How could one not be smitten, realizing that an 18th-century steel bowl from Iran communicates this lovely ghazal by the 14th-century poet Hafiz: “Morning is breezing in, and clouds are setting up their dome, / A cup, (give me) a cup, O companions, / Dews are dripping from the tulip’s forehead, / Continue, continue, O friends, / The scent of Paradise is blowing from the green grass.”
Dating from the fifth to the 19th centuries, the show’s objects indeed evoke a sense of serene beauty that many Westerners no longer associate with regions of the Middle East. Curators feel an urgency these days to remind viewers that this is still the base of Islamic culture.
The calligraphy appears in multiple forms, drawn from different languages and different Arabic scripts. Persia, especially, was at the crossroads of important trade and migration routes, and during more than 1,400 years influences also changed with the rulership.”The art of the word” is one of six themes on which Froom has built “Bestowing Beauty.” Galleries are also devoted to works that express love and longing. Faith and piety. Earth and nature. Banquets and battles. Kingship and authority.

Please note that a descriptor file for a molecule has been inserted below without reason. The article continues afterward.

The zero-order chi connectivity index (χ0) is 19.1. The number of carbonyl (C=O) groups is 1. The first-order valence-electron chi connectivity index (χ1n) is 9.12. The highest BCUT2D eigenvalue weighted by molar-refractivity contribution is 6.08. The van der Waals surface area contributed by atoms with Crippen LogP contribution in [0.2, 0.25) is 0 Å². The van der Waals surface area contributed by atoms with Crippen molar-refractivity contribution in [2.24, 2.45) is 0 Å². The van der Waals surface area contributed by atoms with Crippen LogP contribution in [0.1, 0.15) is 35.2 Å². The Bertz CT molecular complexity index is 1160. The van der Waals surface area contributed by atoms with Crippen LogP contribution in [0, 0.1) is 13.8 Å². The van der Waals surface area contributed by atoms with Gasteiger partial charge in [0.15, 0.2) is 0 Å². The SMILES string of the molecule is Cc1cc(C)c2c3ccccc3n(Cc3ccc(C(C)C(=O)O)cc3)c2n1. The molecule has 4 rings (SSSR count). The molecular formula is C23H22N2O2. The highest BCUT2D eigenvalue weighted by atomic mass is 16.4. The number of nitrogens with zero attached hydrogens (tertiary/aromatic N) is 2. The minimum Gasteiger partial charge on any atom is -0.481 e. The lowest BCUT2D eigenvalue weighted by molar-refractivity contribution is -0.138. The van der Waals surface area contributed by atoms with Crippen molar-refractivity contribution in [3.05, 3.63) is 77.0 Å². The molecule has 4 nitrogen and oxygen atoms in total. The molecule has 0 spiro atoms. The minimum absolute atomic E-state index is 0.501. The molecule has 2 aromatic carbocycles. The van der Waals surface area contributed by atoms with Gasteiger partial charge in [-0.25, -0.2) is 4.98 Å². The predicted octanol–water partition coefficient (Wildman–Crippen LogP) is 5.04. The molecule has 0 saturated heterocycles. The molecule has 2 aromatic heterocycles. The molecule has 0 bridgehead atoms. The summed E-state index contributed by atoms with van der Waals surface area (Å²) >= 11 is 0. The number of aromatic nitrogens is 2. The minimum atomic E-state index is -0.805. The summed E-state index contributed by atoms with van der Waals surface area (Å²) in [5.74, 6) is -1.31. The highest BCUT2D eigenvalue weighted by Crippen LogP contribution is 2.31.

“I wanted to focus on universal themes that would be accessible to everyone,” Froom said.
But literary art pervades it all.
The show represents less than a fourth of a trove recently loaned to the MFAH by Kuwait-based collector Hossein Afshar. Following previous long-term agreements with Kuwait’s royal al-Sabah family, Afshar’s loan so significantly expands the museum’s 10-year-old Islamic arts initiative that it no longer all fits into the dedicated galleries of the MFAH’s Law Building.
“Bestowing Beauty” occupies several rooms where European painting had been displayed in the Beck Building. Froom plans to continue filling that space during the next five years, organizing a series of shows from Afshar’s collection.
A few blocks away, at Asia Society Texas Center, curator Bridget Bray has recently installed “Wondrous Worlds,” a touring show of about 100 rarely seen Islamic art treasures that belong to the Newark (N.J.) Museum.